Says Afro Leo, thanks to positive media coverage of economic growth on the continent, African IP is gaining momentum and international prominence day by day. Hopefully, it won’t be long before we start hearing about essential reforms or improvement by government to bring about a more conducive environment for IP rights (e.g. swift access to justice).

SADC & West Africa conclude trade negotiations with EU, any IP provisions?

Following on from our recent post on GI for Rooibos (not forgetting the WTO TFA deadlock), this Leo wishes to round up that the Economic Partnership Agreement (EPA) negotiations between the South African Development Community (SADC), 16 West Africa countries, and the European Union have now concluded. The next stage for all parties is to sign and ratify their respective agreements.

For West Africa, the ECOWAS Heads of State have now endorsed their EPA and urged Member States to swiftly ratify and implement it. The other three regional trading blocs have a little bit to thrash out, albeit that one or a few of the countries within these blocs already have an interim EPA in place. To view the current stage for all the EPA negotiations, click here. [Afro Leo thinks that it’s easier to deal with a basket of oranges than deal with individual oranges, and that the European Commission would probably bite your hand off if you offered it an African Union deal]


EU-SADC EPA
Here are excerpts from the European Commission's press release after the acceptance by SADC:

"... It will be very important to consolidate this achievement by signing and ratifying the EPA as swiftly as possible, and no later than October 2016." [Oh, that's another deadline for you]

The members of the SADC EPA group will continue being able to shield sensitive sectors from European competitors in their domestic market. In addition, they can invoke a number of safeguards incorporated in the agreement. This will offer them all the necessary flexibility, so that trade can work for and not against development. Following the same logic, the EU has also taken a commitment to refrain from subsidising its agricultural exports to the region.

In their mutual interest, the EU and South Africa have also reached an agreement to protect a short list of 251 EU geographical indications (GIs) in South Africa and 105 South Africa GIs in the EU. Each side's GIs will benefit from high-level protection while allowing coexistence for already registered trademarks. The EU is also committed to cooperate in the development of geographical indications with the other partners in the EPA...” [Well, South Africa’s Trade and Industry Minister, Mr. Rob Davies, is generally satisfied that this deal will be beneficial to his country’s agricultural sector. Anyway, the EU Commission is planning to extend GI protection to non-agricultural products]

EU-West Africa EPA
Here are excerpts from the European Commission's press release after the acceptance by the 16 West African countries:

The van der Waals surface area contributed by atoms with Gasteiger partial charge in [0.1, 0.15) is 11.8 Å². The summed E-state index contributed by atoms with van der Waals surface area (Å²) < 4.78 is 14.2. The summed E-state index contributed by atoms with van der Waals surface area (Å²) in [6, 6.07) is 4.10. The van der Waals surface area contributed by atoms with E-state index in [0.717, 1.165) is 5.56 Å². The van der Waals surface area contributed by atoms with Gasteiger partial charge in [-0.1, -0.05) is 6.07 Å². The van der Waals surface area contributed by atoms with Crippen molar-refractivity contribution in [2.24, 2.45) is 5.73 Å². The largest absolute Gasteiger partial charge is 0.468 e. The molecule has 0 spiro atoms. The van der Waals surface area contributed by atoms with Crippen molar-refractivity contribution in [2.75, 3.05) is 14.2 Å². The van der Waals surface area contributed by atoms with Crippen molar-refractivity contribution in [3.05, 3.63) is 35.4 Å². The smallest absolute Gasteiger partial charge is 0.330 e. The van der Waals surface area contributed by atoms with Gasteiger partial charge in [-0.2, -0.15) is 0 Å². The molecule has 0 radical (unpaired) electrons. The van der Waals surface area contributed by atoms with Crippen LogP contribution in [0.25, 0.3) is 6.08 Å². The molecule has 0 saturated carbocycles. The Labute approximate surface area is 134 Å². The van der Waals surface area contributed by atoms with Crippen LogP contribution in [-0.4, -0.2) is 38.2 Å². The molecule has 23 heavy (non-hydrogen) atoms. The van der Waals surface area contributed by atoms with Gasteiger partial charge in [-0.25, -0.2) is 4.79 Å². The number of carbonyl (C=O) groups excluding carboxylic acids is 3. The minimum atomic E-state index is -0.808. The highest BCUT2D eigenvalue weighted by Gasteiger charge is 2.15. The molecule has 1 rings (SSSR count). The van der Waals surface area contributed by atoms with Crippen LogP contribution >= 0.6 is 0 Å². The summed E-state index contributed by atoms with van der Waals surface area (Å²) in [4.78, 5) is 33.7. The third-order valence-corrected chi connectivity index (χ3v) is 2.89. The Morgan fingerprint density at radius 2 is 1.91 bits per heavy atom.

“...The agreement fully takes into account the differences in the level of development between the two regions. The EU will provide West African firms with conditions that are more advantageous than those that apply to European exports to Africa. 

In the negotiations, the EU committed itself to open its market to all West African products as soon as the agreement enters into force. In exchange, the EU accepted a partial and gradual opening of the West African market. Only if and when West Africa will be ready to grant more far-reaching concessions to the Europe's main competitors, will the EU be able to claim those same improvements. [The U.S. takes a swipe at the EU? "...European companies have preferential access to Africa’s markets while we are giving African firms preferential access to the U.S. market..."]

Under the terms of the agreement, West Africa will continue to be able to shield its sensitive agricultural products from European competition either by keeping tariffs in place or, when necessary, by imposing safeguard measures. To support local agricultural production, the EU has also agreed not to subsidise any of its agricultural exports to West Africa.

West African companies will also have more flexibility to use foreign components while still benefitting from free access to the EU market.

The EU will complement the market opening effort of the West African partners with a generous development assistance package...”  

Commentary
This Leo didn't spot any substantive talk or mention of IP. However, looking at previous agreements such as the CARIFORUM-EU EPA, the interim EPA with Cameroon; and the mention of GIs for SADC, one should expect a fair bit of IP provisions in the final text. If SADC and ECOWAS countries have not already wrapped up the IP provisions, then lessons could be learnt from the CARIFORUM-EU EPA. In any case, one would expect any IP provisions to be in accordance with the EU’s IP policy towards least-developing and developing countries.

Lastly, despite the positive statements above, some experts have criticised the EPA - including the October 2014 deadline set for African countries to agree - as detrimental to African economic integration, and their interests with other trading partners. There is also the concern that African countries will lose tax revenues and policymaking sovereignty. Whichever side one sits, the EU Commission was/is quite clear about the objectives of the EPA, one of which is opening up markets. Whether the EPA is more advantageous to the EU countries than African countries will be widely debated. 

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Further reading
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For a history of the EPA, visit here, here and here
Interim SADC-EU EPA is here
EU doesn’t have the resources to police trade agreements here
Can African countries benefit from GIs? See here and here
Case study for GI in South Africa here and Rooibos is here
IP provisions in EU trade agreements and implications for developing countries, here

Last Updated: 30/07/2014 at 14:00 BST